With many big brand names disappearing from our high streets forever, the knock-on effect of these kinds of events means large scale redundancies and more individuals looking for new employment. And it’s not just the high street that is making difficult decisions to let staff go, businesses of all shapes and sizes and across multiple industries have had a challenging 18 months, which means more enterprises than ever before are triggering the redundancy process and letting some of their workforce go.
As an employer who might be considering the redundancy process, you must speak to redundancy lawyers first. Consulting with a team of employment law solicitors before you go ahead means you’ll be legally supported throughout the process. From the planning and consultation aspects of redundancy to administrative duties, management support and the provision of outplacement support. Keeping your business aligned with employment law means safeguarding your company and ensuring the redundancy process is both fair and thorough for the employees affected.
But what about the practices that should be avoided? To keep your processes legal and justified, recognising the practices you shouldn’t participate in, is also important. Let’s explore them now.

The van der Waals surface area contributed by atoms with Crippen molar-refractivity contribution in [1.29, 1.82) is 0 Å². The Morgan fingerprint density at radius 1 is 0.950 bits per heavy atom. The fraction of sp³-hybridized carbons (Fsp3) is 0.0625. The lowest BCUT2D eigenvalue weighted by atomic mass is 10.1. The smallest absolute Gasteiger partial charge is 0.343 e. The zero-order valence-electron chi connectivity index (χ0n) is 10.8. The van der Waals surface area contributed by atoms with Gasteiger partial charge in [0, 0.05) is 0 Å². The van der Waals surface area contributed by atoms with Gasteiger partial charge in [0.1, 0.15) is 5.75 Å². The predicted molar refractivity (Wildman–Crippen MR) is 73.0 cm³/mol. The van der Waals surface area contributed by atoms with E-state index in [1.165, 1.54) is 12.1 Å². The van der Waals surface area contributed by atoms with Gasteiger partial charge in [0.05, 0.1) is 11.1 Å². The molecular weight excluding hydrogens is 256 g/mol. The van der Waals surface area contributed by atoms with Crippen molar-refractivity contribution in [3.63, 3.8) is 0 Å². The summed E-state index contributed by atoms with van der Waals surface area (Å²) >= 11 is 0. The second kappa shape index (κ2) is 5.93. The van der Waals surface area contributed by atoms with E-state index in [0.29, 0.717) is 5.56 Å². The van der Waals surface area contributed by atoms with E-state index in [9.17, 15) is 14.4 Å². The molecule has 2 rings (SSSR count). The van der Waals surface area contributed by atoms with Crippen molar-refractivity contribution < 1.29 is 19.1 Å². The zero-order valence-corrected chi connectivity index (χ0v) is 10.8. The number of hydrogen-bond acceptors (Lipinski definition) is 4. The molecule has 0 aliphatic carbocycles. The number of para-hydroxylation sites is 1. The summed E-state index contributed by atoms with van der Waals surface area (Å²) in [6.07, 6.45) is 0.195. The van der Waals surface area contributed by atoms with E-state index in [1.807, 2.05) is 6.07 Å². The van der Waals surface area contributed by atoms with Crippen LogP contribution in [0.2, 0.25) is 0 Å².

Not Taking Legal Advice
By simply jumping in headfirst and triggering the redundancy process you’re putting yourself and your business at risk and could find yourself vulnerable to employment tribunals and challenges over your redundancy process. This would be disastrous for your business, as well as prove to be incredibly expensive and time-consuming. By consulting with specialist redundancy lawyers first, you can have all your current policies examined and audited, they can produce project plans and timetables for the process, effectively manage the process and keep it compliant and even support your business through the appeal process further down the line.
Neglecting Absent Employees
The consultation process should be fair and thorough, it’ll help keep things legal and help your business maintain its integrity. However, employers should avoid neglecting their absent employees during the consultation period. These employees could be on long term sick, on maternity or paternity leave, homeworkers and even those currently on furlough. It’s also important that absent employees aren’t placed at a disadvantage against your selection criteria, especially if this includes performance-related statistics.
Applying A “Last In – First Out” Approach
To put it plainly, this approach is considered unethical, unfair and is likely to land you in hot, legal water. This is because this stance is considered discriminatory, especially to younger employees. Of course, handling the redundancy process this way also means potentially losing some of your best performers, so in reality, it works for no one.
Failing To Train and Update Your Management Teams
Those in your management roles will undoubtedly bear the brunt of the consultation process. They may have to deliver the news, conduct selection assessments and even handle emotional employees. To prevent scenarios from escalating and to ensure that the process is handled legally and professionally, management must be updated and trained to handle the period correctly.
If you’re considering the redundancy process then ensure you seek legal advice to guide you through the consultation period and beyond.